Excremental Experiments & The Carnivalesque
If you have seen some of my recent work you can’t help but have noticed the flora sprouting from the anuses of the characters in my drawings (as pictured above). As with much of my previous work the absurd imagery and inferences in these works are inspired by ideas related to the Carnivalesque.
Whilst I’ve looked to the Carnivlesque for inspiration before it was really interesting to me to discover the etymology of the word carnival whilst working on my recent cannibal studies.
The word carnival is thought to be of Christian origin and derived from the Latin phrase “carne levare” which translates as “farewell flesh”. This was not of course with reference to the cannibalistic consuming of one another as in my recent drawings but instead a reference to the forthcoming fast and carnival represented the last period of feasting up until midnight on Shrove Tuesday.
The catalyst for my images of people sprouting flora from their anuses was twofold. The spark was ignited as I was reading the most wonderfully titled essay “Closing the Loop: excremental entrepreneurs, eco-anarchists, and urine harvesters” by Barbara Penner (2019) whilst at the same time serendipitously reacquainting myself with a satirical diptych by an anonymous Flemish artist from the sixteenth century pictured below.
The diptych is actually designed so that the portrait of the man holding the scroll sits hinged on top of the second painting. I’m led to understand that the scroll implores us to leave the diptych shut. But of course our curiosity gets the better of us and we open the diptych to be confronted by his spotty bare buttocks. In his lowered pants are some thistles through whose leaves we are treated to a glimpse of the guys scrotum.
Delightful isn’t it?
The scroll on the second panel roughly translates as ‘Don’t say you weren’t warned’.
In his essay “A Carnival Sense of the World” (2000) Timothy Hyman explains how this painting relates to the riotous world of Carnival being “emblematic of the liberty of the imagination; as an ideology of unbuttoning”. The painting encapsulates the mischief that is often associated with carnival as well as the veiling/unveiling of chaos and disorder.
Penner’s essay, “Closing the Loop” discusses the experimental ways in which designers, artists, environmentalists, and activists have been trying to tackle the problem of human waste emphasizing the processes of recycling and recovery.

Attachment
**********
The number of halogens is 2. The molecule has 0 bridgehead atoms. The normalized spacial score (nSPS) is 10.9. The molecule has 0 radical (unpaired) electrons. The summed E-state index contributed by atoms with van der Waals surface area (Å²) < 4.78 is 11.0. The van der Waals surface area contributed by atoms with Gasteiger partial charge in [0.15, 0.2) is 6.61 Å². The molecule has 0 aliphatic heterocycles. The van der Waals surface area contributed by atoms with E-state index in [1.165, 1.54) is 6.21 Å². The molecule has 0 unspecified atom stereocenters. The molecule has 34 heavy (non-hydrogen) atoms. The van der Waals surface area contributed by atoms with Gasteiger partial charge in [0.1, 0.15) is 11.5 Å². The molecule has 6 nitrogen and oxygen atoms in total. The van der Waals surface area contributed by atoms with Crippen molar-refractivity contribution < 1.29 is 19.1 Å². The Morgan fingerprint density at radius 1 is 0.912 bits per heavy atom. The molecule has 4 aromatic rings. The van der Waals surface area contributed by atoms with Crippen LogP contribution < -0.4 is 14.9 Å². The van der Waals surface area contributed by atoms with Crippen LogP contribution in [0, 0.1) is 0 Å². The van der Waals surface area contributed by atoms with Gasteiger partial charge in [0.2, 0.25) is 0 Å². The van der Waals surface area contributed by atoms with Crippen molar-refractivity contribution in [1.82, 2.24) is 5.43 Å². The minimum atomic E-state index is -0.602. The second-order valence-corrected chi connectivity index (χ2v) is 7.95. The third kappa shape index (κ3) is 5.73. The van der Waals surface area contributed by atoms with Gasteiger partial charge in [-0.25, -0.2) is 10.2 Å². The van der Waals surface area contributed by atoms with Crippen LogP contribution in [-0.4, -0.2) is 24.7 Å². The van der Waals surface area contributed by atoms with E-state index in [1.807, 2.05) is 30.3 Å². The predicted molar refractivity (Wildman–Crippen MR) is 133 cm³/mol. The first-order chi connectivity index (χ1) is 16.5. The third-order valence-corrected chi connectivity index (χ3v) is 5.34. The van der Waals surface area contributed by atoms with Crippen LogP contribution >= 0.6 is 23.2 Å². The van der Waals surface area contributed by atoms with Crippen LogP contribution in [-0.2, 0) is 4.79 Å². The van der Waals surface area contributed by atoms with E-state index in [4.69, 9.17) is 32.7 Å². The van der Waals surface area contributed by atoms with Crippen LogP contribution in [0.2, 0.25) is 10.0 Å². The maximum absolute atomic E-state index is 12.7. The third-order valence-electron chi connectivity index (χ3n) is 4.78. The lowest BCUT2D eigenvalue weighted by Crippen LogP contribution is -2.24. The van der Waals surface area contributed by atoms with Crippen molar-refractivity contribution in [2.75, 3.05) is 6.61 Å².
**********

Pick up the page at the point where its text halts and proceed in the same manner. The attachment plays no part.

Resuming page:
She states that “The culture of ‘flush and forget’ reigns supreme, reinforced by the triumphalist histories of the victorian era, in which the rise of sewerage is held up as one of it’s greatest achievements”. But she reminds us that sewerage is the product of a particular technology and not a direct product of the human body.
“For some time we may have thought that the U-bend in the toilet was a convenient curvature of ontological space that took whatever we flush down it into a totally different dimension called Away, leaving things clean over here. Now we know better: instead of the mythical land Away, we know waste goes to the pacific ocean or the wastewater treatment facility.
– Timothy Morten
In her essay Penner details a few different example of projects in which people have tried to close the loop between production and consumption. For example, Peter Caine and the Street Farm collective built one of the earliest Eco-Houses in London in 1972.
The Eco-House was built as a living experiment. It was a fully functional, integrated system that converted human waste to methane for cooking, and fruit and vegetables were grown in a hydroponic greenhouse. For two years, Peter Caine’s family were a part of the digestive loop of the house.
The image above shows a hand drawn diagram that illustrates the basic inter dependencies at play within the eco-house.
Closing the Loop
It was having cogitated on that flush and forget mentality, the case studies cited by Penner, and the imagery contained within that Flemish diptych that I decided to start depicting the figures in my work with flora sprouting from their anuses.
I was also reflecting back on some of the materials on cannibalism that I have read, in particular Bill Schutt’s survey “Eat Me” in which he reminds us that we humans are,a part of nature, not apart from it.
My work recently has been responding to the role of food, and more broadly our consumption, as contributing factors to the climate crisis. However, I can’t respond to the idea of consumption without giving consideration to the resulting waste.
These strands of thought were starting to become entangled and if my work is being produced under the premise that cannibalism is a viable solution to the climate crisis, and factors such as over-population and animal agriculture, then I should also be considering what sustainable cannibalism might look like!
We need to turn waste into treasure and return all that we consume back into the nutrient loop.
Below are some of my drawings of my excremental adventurers.